In short, with Bitcoin, you are your own bank. The shared records of all transactions sit on many nodes within the network, meaning you do not need to trust a central financial institution to hold your money. There are currently just over 10k nodes in the Bitcoin network (Current Reachable Bitcoin Nodes). These nodes download all transactions and blocks and check them against Bitcoin’s rules. To access your funds you have a private key, like an ATM pin number. You also have a public key, like a bank account number, which you give to people to receive funds.

What is All This Hash Talk?

In blockchains, a hash algorithm takes data of any arbitrary size and transforms it into a fixed alpha numeric string. The fixed size output is called a hash.

Now say you fed through Bob’s line “Don’t worry about a thing, every little thing is gonna be alright” into a hash algorithm, you might get a hash of 0ebsad23733bf32483b34ffddm000n. Now if you modified this by just one character such as  “I Don’t worry about a thing, every little thing is gonna be alright”, you would get an entirely different hash e.g. 8fdsf8fj3332jnds0gdg0gs23kl54p1ss. The reason this is important is a hash can be used to digest a lot of data into a unique alpha numeric combination such that if the Hash(X) = Hash (Y),  then in the original full size data X=Y.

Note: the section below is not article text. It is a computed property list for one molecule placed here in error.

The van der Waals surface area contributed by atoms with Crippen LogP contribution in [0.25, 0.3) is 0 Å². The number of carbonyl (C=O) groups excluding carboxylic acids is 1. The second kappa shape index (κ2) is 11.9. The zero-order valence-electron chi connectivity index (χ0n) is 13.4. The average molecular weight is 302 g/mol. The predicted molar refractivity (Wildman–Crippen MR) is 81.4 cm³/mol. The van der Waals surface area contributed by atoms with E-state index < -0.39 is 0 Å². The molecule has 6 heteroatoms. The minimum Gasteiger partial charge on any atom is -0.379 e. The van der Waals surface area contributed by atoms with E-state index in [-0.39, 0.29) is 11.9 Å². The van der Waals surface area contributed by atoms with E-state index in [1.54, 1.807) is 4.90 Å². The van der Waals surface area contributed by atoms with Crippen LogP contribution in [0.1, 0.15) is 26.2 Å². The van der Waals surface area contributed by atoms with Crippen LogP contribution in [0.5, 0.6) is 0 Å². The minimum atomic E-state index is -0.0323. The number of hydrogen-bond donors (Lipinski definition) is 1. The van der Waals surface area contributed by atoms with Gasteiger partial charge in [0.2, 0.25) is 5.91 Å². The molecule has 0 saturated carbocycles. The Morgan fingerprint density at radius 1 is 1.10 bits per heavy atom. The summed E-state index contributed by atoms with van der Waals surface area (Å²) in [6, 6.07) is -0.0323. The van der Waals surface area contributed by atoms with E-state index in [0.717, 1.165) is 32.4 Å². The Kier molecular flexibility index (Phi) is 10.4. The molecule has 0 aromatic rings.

Hashing at work

OK, Why Does a Blockchain Care About Hashes?